The Free Spell From Modern Horizons That More People Should Be Talking About

Tom Ross can’t believe people are sleeping on one of his favorite cards in the free pitch spell cycle from Modern Horizons! And if you guessed it’s the one that promotes beatdown strategies, you’re on the right track…

Modern Horizons introduced a new cycle of free spells aimed at being more reactive than proactive. Force of Vigor and Force of Negation are squarely in the defensive camp. The one outlier of the cycle is Force of Virtue, which looks quite proactive to me.

Sometimes you’ll get someone by raising the toughness of your creatures on your opponent’s turn, say, in response to a Pyroclasm or Anger of the Gods. You can make combat very difficult with some surprisingly good blocks when you’re all tapped out. However, most of the time you’ll be getting Force of Virtue down on the opponent’s turn so you can hit them harder on your turn.

Keep in mind that Force of Virtue always has flash, not just if you pitch a white card to it on your opponent’s turn, so you can cast it on your turn for four mana after your opponent has declared blocked to really put a wrench in their combat math.

Of course, Force of Virtue costs an extra card to get onto the battlefield for free. You only start with seven cards, so that resource isn’t free by any means. What are some ways to recoup the card disadvantage?

Squadron Hawk will be the most natural combo with Force of Virtue. Getting three extra pieces of white cardboard is exactly what you need to fuel your free Glorious Anthem. You want to turn your small 1/1s into real threats, which Force of Virtue does very well.

Legion Conquistador is more expensive than Squadron Hawk, but if you’re in the market for raw cards, it’s a nice option. Let’s take a look at what such an all-in strategy could look like in Modern.

Shining Shoal and Sunscour are additional free spells to use your extra cards for value. A Shining Shoal for three from Legion Conquistador should be enough to swing any matchup that is interested in attacking you or burning your creatures. Shining Shoal is especially nice with Spectral Procession, which has a converted mana cost of six.

Martyr of Sands is a great fit for a deck that’s loaded up on white cards in hand. After that, Serra Ascendant comes in as an actual way to put pressure on the opponent once you’ve gained a ridiculous amount of life. I love Thraben Inspector too. In grindy matchups, I like getting two with a Ranger of Eos to keep the card flow going.

There’s a lot of negative “deck thinning” going on here with all the Squadron Hawks and friends plucking creatures from your deck. You tend to draw a ton of lands in the late-game when half of your deck is lands since you’ve pulled ten white spells from it. Utility lands like Horizon Canopy, Field of Ruin, and Mutavault are good ways to make sure you have something to do with your manabase when you inevitably flood out. I’ve started with ten lands that “do things” and wouldn’t be surprised if you wanted more.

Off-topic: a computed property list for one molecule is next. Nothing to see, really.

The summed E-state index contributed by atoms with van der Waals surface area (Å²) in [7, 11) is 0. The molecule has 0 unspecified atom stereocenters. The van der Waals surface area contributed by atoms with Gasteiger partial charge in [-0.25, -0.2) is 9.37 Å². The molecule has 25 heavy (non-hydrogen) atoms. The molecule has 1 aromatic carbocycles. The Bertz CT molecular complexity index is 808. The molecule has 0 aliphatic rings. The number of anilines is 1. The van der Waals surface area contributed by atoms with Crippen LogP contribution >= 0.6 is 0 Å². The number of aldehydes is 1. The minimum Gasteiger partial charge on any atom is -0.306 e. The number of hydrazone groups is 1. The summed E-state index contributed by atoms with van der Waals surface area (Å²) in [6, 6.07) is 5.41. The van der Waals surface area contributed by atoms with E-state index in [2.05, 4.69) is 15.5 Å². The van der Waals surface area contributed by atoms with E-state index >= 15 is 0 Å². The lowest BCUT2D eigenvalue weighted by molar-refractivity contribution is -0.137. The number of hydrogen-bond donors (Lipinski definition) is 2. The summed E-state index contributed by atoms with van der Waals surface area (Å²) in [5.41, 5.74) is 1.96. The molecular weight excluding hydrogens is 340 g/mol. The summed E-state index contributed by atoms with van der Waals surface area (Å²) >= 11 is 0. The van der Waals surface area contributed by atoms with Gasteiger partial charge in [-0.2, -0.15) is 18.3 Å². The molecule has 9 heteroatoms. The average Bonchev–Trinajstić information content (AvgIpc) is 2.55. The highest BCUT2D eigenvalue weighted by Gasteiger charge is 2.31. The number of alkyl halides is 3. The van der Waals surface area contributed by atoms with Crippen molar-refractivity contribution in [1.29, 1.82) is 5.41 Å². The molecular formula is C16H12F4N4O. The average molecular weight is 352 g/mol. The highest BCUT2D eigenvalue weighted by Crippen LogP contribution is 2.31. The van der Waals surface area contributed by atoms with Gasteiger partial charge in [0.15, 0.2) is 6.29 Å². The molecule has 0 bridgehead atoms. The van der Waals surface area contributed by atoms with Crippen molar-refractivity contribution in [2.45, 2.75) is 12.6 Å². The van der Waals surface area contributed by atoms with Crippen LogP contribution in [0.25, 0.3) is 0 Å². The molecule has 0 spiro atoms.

This take on Soul Sisters is more of a lifegain trigger deck with Ajani’s Pridemate and Archangel of Thune rather than a Serra Ascendant deck. The deck often plays Honor of the Pure to pump your Squadron Hawks and Spectral Procession tokens but was awkward finding the right moment to cast it in a world as fast as Modern. Force of Virtue helps in that regard, allowing you to clock the opponent nearly a full turn earlier than before. By no means is Soul Sisters a beatdown deck – it has weak matchups against combo and great ones versus creature decks – but the difference between a win on Turn 5 and Turn 6 can be key.

One great thing about Force of Virtue is the ability to pitch redundant cards or cards that are weak in certain matchups. Path of Exile can either be your best card or your worst. Sometimes you don’t need that third Soul Warden or are stuck with Archangel of Thunes that you can’t cast.

Orzhov Tokens is always looking for the best way to increase the power and toughness of their swarm of various tokens. Black adds Bitterblossom, Zealous Persecution and Sorin, Solemn Visitor to the token strategy, but more importantly adds discard in Inquisition of Kozilek and Thoughtseize to interact with your opponent early to either stop their gameplan or strip away the sweeper effect they intended on using on your wide battlefield.

Serra the Benevolent is clearly powerful and has been largely overshadowed by recent previews. She’s similar to Sorin, Solemn Visitor in that she generates a flying token and then uses her plus ability as an Anthem effect. If there’s a place for Serra, it’s the deck with Bitterblossom, Lingering Souls, and Spectral Procession.

Of these lists, Orzhov Tokens likely has the fewest polarized matchups. It’s not as good against opposing beatdown decks as the white versions with Martyr of Sands. In exchange it gains discard spells to help against control and combo decks.


Force of Virtue won’t change the landscape of Modern in the same way that Force of Negation and even Force of Vigor are poised to. What it will do is give opponents a nervous pause when declaring attacks into your creatures or casting a critical damage-based sweeper effect.

I expect Force of Virtue and Squadron Hawk to be best friends for many years to come.